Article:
The cybersecurity industry has a major talent retention problem.
According to a recent white paper published by Endgame, a cybersecurity operations platform, the average professional leaves the sector after only three years on the job.
In their survey of 3,000 cybersecurity professionals in a broad range of industries, researchers concluded that a lack of defined career paths, high burnout and stress rates, plus the industry culture more broadly were top reasons for considering a career change.
What’s causing cybersecurity pros to leave?
For those considering leaving the industry, 40 per cent cited burnout as the top reason. Stress was cited amongst 30 per cent of respondents, and then a lack of work/life balance, which inspired another 28 per cent to consider a change. Furthermore, the study found that 70 per cent of industry professionals work 41 to 60 hours per week, and that 10 per cent actually work more than 60.
“From a security perspective, there’s a lot of unneeded pressure within the industry as a whole,” explained James Morris, Director of ICT Sales and Services for Epic, a Bell MTS company.
“They get bored, typically they’re without any kind of succession plan and they’re stuck dealing with the lower-end fruit — like ticketing and sustained, repetitive tasks.”
Can the issues be addressed?
After spending over 20 years as a cybersecurity professional, Morris says he’s learned a number of techniques for improving the working conditions for his team of 35.
While Morris says AI will help alleviate the boredom by automating many of the more repetitive tasks, there are a number of steps that employees, managers and even the government can take to help improve conditions in the security industry.
Improvement #1: Start succession planning years in advance
The Endgame study ranked “ill-defined career path” as a top-three factor that could have a greater impact on retention, but Morris explains that in the security industry it’s a lot easier said than done.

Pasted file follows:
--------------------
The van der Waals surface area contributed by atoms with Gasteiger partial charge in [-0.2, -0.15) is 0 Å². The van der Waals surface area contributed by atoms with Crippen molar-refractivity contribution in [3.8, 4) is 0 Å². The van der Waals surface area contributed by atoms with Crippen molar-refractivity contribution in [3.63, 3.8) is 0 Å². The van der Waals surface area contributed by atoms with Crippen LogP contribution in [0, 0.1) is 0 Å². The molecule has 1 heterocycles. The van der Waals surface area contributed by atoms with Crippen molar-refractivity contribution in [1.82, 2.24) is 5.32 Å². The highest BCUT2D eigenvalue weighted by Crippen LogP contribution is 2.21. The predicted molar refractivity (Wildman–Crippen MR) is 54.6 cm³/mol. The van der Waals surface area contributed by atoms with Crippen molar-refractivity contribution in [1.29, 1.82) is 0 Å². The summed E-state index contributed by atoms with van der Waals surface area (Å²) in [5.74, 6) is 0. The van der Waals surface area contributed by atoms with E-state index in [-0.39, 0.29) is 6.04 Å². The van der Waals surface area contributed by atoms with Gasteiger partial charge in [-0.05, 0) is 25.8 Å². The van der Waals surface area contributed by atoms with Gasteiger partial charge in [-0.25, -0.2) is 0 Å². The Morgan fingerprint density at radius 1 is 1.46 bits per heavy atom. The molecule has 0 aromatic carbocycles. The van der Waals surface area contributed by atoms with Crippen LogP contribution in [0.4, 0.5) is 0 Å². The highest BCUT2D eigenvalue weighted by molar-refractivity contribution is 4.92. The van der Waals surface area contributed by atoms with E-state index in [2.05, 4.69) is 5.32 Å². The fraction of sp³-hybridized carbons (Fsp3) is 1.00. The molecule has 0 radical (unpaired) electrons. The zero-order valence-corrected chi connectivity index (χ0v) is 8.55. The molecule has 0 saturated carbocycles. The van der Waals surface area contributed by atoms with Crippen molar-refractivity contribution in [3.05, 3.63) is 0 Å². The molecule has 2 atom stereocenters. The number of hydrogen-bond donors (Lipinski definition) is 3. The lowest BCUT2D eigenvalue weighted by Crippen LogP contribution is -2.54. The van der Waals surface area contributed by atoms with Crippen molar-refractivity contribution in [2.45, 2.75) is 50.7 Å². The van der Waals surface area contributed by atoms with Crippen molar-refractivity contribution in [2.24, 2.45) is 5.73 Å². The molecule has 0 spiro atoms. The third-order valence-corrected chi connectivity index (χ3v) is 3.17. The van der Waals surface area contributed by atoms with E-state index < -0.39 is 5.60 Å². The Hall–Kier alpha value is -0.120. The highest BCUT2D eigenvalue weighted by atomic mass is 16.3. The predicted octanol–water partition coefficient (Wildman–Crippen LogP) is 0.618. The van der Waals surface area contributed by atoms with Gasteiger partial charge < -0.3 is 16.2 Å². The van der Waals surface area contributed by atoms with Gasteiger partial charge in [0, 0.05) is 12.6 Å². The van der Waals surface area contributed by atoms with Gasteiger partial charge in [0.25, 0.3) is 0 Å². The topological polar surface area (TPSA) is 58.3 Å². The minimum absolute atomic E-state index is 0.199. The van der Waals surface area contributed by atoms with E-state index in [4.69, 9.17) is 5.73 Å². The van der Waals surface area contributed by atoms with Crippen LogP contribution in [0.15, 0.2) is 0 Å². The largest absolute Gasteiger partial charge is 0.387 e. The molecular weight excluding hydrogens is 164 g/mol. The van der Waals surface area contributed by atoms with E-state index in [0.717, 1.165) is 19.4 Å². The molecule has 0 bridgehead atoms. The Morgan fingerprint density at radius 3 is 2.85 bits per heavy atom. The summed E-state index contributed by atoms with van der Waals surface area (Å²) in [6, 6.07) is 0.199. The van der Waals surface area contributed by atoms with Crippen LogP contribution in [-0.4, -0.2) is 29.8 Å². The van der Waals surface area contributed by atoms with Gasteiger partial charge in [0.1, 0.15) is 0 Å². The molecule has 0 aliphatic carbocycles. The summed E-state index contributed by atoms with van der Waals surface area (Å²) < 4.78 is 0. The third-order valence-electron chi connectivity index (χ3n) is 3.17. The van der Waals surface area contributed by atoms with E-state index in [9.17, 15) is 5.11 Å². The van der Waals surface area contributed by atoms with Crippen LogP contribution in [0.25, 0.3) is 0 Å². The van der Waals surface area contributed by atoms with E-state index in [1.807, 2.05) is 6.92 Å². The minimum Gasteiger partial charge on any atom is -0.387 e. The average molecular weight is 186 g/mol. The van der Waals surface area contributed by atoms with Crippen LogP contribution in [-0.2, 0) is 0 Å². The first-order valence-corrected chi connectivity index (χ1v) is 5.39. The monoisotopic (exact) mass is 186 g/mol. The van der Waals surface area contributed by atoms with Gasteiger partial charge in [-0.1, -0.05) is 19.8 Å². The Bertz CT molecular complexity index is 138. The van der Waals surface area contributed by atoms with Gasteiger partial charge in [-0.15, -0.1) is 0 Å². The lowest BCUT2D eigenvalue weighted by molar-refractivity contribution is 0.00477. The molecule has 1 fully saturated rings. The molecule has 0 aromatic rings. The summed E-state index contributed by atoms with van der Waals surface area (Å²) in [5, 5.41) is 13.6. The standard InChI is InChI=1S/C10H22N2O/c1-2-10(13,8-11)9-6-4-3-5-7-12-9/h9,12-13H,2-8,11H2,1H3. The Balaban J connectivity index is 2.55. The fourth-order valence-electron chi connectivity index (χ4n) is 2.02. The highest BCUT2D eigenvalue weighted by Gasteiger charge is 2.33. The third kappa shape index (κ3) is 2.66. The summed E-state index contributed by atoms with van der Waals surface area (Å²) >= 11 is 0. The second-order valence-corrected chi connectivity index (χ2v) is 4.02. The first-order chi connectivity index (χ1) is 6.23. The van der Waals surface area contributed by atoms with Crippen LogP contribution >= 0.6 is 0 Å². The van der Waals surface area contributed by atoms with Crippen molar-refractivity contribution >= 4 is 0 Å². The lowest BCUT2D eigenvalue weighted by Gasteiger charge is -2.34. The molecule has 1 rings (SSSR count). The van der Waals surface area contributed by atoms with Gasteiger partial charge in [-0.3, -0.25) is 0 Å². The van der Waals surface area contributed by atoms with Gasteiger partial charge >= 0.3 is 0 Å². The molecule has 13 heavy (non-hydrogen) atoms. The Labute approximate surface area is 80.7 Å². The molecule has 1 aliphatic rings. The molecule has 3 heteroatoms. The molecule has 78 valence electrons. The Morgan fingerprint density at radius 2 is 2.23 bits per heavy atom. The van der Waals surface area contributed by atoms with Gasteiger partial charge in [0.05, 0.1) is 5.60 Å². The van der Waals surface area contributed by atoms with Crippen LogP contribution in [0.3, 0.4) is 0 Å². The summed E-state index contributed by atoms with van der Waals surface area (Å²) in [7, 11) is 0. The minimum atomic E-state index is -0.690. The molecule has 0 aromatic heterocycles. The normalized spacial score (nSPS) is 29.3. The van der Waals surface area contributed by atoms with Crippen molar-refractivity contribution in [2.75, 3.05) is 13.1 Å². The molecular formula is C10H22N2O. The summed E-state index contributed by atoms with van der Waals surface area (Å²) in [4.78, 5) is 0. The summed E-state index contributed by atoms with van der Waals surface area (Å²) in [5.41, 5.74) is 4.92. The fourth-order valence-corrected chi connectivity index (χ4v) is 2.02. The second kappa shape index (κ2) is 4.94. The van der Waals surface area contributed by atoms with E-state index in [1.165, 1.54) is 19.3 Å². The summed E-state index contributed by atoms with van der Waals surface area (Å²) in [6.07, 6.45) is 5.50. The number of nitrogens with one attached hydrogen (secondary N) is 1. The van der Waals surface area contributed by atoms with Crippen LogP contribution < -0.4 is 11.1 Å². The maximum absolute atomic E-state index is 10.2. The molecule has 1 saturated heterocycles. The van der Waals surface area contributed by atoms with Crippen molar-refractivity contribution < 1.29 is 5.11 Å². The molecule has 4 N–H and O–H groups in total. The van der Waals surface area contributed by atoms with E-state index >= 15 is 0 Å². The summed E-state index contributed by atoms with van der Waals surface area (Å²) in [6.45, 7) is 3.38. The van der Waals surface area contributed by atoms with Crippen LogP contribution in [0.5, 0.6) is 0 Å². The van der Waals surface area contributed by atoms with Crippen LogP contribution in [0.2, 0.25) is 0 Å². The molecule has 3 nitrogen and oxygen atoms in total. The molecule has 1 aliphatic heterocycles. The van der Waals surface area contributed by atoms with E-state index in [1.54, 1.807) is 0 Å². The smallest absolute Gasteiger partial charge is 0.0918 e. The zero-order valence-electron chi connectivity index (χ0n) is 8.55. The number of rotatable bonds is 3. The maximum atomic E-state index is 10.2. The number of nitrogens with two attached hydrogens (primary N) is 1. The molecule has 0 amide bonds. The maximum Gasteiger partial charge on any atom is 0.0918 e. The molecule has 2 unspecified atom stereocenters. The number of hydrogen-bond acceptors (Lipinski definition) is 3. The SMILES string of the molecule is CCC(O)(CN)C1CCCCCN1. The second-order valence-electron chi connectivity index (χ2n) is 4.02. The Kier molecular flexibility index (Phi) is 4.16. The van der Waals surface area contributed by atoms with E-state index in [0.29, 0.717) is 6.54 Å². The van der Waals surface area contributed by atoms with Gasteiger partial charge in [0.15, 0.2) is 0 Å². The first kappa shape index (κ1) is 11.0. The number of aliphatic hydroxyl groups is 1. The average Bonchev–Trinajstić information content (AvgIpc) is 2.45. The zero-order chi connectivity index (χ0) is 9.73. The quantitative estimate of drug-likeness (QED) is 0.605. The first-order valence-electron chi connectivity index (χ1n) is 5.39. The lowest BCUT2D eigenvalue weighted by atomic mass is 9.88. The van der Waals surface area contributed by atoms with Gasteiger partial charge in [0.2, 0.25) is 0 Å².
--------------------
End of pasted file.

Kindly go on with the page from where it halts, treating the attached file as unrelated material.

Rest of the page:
“The problem is that you’ve got nobody to bring into the lower ranks,” he said. “Typically when you have a succession plan you have another junior staffer coming in the door to replace them, but when you’re talking about security, it’s a very advanced industry. You’ve got to have a significant amount of deep-in-the-weeds IT knowledge.”
According to Morris, a lack of qualified junior talent makes it hard to advance existing staff members, which is why he suggests that managers begin succession planning 18 to 24 months in advance.
Improvement #2: Encourage K-12 tech education
Morris says that one way to significantly alleviate the stresses of the industry is to encourage more interest in a career in cybersecurity at a younger age.
Specifically, he encourages more exposure to the industry amongst kindergarten to grade 12 students, who currently get little, if any. Morris explains that the lack of qualified junior candidates puts additional stress on the upper ranks of the industry and ultimately perpetuates its struggles with succession planning.
“We don’t start early enough in the educational cycle, in my mind, to get these kids ready,” said Morris, adding that there are some programs already working to address the issue. “They started doing this in Manitoba with the Cyber Defence Challenge. They actually start these kids in grades five and six, and it gets them excited and knowledgeable about it early.”
Improvement #3: Invest in your people
High turnover rates in the industry can lead some employers to be cautious when investing in the growth and advancement of their staff, but Morris believes this sort of mentorship is vital in encouraging staffers to stick around.
“This is not just a whole bunch of people sitting at desks looking at random things,” he said, explaining that the sophistication in the technology should be equalled in the continual professional development of the staff.
“There have to be investments in technology, training and in the individuals from a career path perspective.”
Improvement #4: Support all-star employees any way possible
After spending more than two decades in the industry, Morris has found that the brunt of the work often falls to one or two all-star employees.
“We always rely on those one or two people — the two smartest ones in the room,” he said. Having been that guy in the past, Morris explains that the added pressure and responsibility provides a perfect storm for burnout.
“It’s a matter of ensuring that we’re not just relying on the one person,” he said. “It’s really a very strong succession plan, a very strong training plan, knowledge transfer of information and involving other people throughout.”
Improvement #5: Don’t let the stress build
Overall, Morris says that the most important lesson he’s learned as a manager of IT security staff is to know when to relieve the stress valve before any real damage is done. He explains that it’s up to employers and managers to keep a close eye on their staff and ensure that none are approaching burnout levels of stress.
“If I notice one member of my team is getting burned out, I pull them in and throw them on vacation for two weeks,” he said. “If it causes a little extra stress, the rest of the team will help pick it up.” It’s that foresight that can help mitigate burnout and create a better team environment for everyone.